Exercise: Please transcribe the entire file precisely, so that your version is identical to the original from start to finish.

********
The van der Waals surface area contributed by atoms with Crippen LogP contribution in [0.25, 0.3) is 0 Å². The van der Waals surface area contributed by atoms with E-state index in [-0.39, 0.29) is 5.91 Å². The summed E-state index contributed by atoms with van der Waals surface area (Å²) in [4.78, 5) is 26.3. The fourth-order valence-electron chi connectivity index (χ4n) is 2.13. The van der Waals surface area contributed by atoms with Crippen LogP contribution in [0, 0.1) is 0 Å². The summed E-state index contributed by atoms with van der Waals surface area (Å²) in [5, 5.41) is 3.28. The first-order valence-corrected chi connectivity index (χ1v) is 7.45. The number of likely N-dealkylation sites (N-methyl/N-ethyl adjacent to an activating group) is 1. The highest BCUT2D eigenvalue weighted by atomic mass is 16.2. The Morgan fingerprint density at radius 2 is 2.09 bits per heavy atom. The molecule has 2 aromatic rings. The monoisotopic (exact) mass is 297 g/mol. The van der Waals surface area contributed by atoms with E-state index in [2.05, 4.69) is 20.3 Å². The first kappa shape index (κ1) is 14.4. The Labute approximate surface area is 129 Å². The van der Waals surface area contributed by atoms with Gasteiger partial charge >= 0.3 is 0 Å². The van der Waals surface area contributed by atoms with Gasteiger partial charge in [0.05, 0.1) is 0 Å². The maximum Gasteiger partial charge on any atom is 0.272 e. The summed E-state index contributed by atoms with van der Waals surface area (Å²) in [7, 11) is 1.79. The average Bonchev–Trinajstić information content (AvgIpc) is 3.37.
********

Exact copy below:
The van der Waals surface area contributed by atoms with Crippen LogP contribution in [0.25, 0.3) is 0 Å². The van der Waals surface area contributed by atoms with E-state index in [-0.39, 0.29) is 5.91 Å². The summed E-state index contributed by atoms with van der Waals surface area (Å²) in [4.78, 5) is 26.3. The fourth-order valence-electron chi connectivity index (χ4n) is 2.13. The van der Waals surface area contributed by atoms with Crippen LogP contribution in [0, 0.1) is 0 Å². The summed E-state index contributed by atoms with van der Waals surface area (Å²) in [5, 5.41) is 3.28. The first-order valence-corrected chi connectivity index (χ1v) is 7.45. The number of likely N-dealkylation sites (N-methyl/N-ethyl adjacent to an activating group) is 1. The highest BCUT2D eigenvalue weighted by atomic mass is 16.2. The Morgan fingerprint density at radius 2 is 2.09 bits per heavy atom. The molecule has 2 aromatic rings. The monoisotopic (exact) mass is 297 g/mol. The van der Waals surface area contributed by atoms with E-state index in [2.05, 4.69) is 20.3 Å². The first kappa shape index (κ1) is 14.4. The Labute approximate surface area is 129 Å². The van der Waals surface area contributed by atoms with Gasteiger partial charge >= 0.3 is 0 Å². The van der Waals surface area contributed by atoms with Gasteiger partial charge in [0.05, 0.1) is 0 Å². The maximum Gasteiger partial charge on any atom is 0.272 e. The summed E-state index contributed by atoms with van der Waals surface area (Å²) in [7, 11) is 1.79. The average Bonchev–Trinajstić information content (AvgIpc) is 3.37.